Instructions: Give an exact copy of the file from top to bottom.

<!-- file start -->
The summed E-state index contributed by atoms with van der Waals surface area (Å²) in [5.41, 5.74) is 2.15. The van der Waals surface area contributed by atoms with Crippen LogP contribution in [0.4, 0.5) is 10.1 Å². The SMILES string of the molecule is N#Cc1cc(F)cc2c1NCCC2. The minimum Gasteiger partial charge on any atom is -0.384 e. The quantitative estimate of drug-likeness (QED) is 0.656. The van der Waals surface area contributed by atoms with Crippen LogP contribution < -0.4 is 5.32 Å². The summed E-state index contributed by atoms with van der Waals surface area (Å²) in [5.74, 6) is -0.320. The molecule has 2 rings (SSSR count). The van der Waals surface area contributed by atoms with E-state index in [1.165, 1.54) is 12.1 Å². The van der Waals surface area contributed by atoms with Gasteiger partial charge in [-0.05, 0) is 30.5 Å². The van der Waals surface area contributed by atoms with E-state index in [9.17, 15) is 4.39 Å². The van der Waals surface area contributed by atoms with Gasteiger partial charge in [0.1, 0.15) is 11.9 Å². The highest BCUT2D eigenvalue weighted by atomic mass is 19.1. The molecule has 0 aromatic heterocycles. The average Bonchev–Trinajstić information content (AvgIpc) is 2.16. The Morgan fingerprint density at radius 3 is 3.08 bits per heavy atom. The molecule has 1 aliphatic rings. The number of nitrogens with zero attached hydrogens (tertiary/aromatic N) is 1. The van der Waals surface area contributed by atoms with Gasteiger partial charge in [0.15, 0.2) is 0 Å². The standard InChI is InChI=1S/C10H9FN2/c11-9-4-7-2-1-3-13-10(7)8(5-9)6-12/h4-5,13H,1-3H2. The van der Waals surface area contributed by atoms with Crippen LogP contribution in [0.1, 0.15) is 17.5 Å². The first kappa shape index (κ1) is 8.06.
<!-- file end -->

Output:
The summed E-state index contributed by atoms with van der Waals surface area (Å²) in [5.41, 5.74) is 2.15. The van der Waals surface area contributed by atoms with Crippen LogP contribution in [0.4, 0.5) is 10.1 Å². The SMILES string of the molecule is N#Cc1cc(F)cc2c1NCCC2. The minimum Gasteiger partial charge on any atom is -0.384 e. The quantitative estimate of drug-likeness (QED) is 0.656. The van der Waals surface area contributed by atoms with Crippen LogP contribution < -0.4 is 5.32 Å². The summed E-state index contributed by atoms with van der Waals surface area (Å²) in [5.74, 6) is -0.320. The molecule has 2 rings (SSSR count). The van der Waals surface area contributed by atoms with E-state index in [1.165, 1.54) is 12.1 Å². The van der Waals surface area contributed by atoms with Gasteiger partial charge in [-0.05, 0) is 30.5 Å². The van der Waals surface area contributed by atoms with E-state index in [9.17, 15) is 4.39 Å². The van der Waals surface area contributed by atoms with Gasteiger partial charge in [0.1, 0.15) is 11.9 Å². The highest BCUT2D eigenvalue weighted by atomic mass is 19.1. The molecule has 0 aromatic heterocycles. The average Bonchev–Trinajstić information content (AvgIpc) is 2.16. The Morgan fingerprint density at radius 3 is 3.08 bits per heavy atom. The molecule has 1 aliphatic rings. The number of nitrogens with zero attached hydrogens (tertiary/aromatic N) is 1. The van der Waals surface area contributed by atoms with Gasteiger partial charge in [0.15, 0.2) is 0 Å². The standard InChI is InChI=1S/C10H9FN2/c11-9-4-7-2-1-3-13-10(7)8(5-9)6-12/h4-5,13H,1-3H2. The van der Waals surface area contributed by atoms with Crippen LogP contribution in [0.1, 0.15) is 17.5 Å². The first kappa shape index (κ1) is 8.06.